by Wendy Giman, 12/18/2013
Courtesy, The Metropolitan Museum of Art
Reading Room in Japanese Gallery at The Metropolitan Museum of Art
1000 Fifth Ave. (at 82nd St.), 212-535-7710, Upper East Side, Manhattan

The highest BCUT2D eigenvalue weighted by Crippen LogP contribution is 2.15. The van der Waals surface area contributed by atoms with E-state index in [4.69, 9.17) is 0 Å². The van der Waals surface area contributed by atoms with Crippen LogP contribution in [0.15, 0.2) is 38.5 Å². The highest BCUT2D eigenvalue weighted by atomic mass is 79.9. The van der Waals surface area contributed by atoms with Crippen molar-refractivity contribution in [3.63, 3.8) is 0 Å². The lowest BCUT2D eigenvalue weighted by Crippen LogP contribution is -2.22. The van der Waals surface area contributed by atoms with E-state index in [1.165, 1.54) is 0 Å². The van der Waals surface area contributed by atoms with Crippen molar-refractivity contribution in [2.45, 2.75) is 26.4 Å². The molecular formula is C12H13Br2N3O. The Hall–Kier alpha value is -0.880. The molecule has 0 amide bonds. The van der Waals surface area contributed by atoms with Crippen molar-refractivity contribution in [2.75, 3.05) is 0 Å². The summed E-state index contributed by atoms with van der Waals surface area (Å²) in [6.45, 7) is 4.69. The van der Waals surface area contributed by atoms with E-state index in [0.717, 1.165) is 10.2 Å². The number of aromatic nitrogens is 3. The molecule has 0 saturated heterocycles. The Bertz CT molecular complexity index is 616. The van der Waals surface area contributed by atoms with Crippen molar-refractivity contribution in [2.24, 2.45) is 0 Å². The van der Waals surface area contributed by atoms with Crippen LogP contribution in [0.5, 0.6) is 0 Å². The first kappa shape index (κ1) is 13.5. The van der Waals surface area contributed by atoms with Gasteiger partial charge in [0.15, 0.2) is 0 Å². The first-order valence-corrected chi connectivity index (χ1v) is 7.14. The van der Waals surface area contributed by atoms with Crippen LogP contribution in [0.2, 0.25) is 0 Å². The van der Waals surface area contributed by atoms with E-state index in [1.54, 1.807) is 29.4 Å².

The Metropolitan Museum of Art's collection of more than 2 million pieces spanning 5,000 years offers a dizzying array of sights including mummies, an Egyptian temple, a Chinese court, a Roman villa's bedroom and rooms full of royal furniture. While seemingly every nook and cranny is packed with visual overload, there are a few "secret" places to duck into to collect your thoughts. Abutting the Japanese wing sits an often-empty reading room appointed with furniture by George Nakashima, the Japanese-American woodworker and architect renowned for his contributions to the American craft movement. Nakashima's American black walnut chair is sculpted perfectly to fit the human form, with hand-shaved hickory spindles that cradle the back and give ever slightly when leaned on, while the table's natural grain gives the illusion of three-dimensional ripples across the surface, a much treasured quality among woodworkers. (Fun fact: The museum asked Nakashima to raise the height of the chairs for the room by 3 inches to better accommodate Americans' long legs. That later became the standard height for the chairs.) Take a seat, but bring your own reading material—or simply sit for a spell in this spare but glorious setting.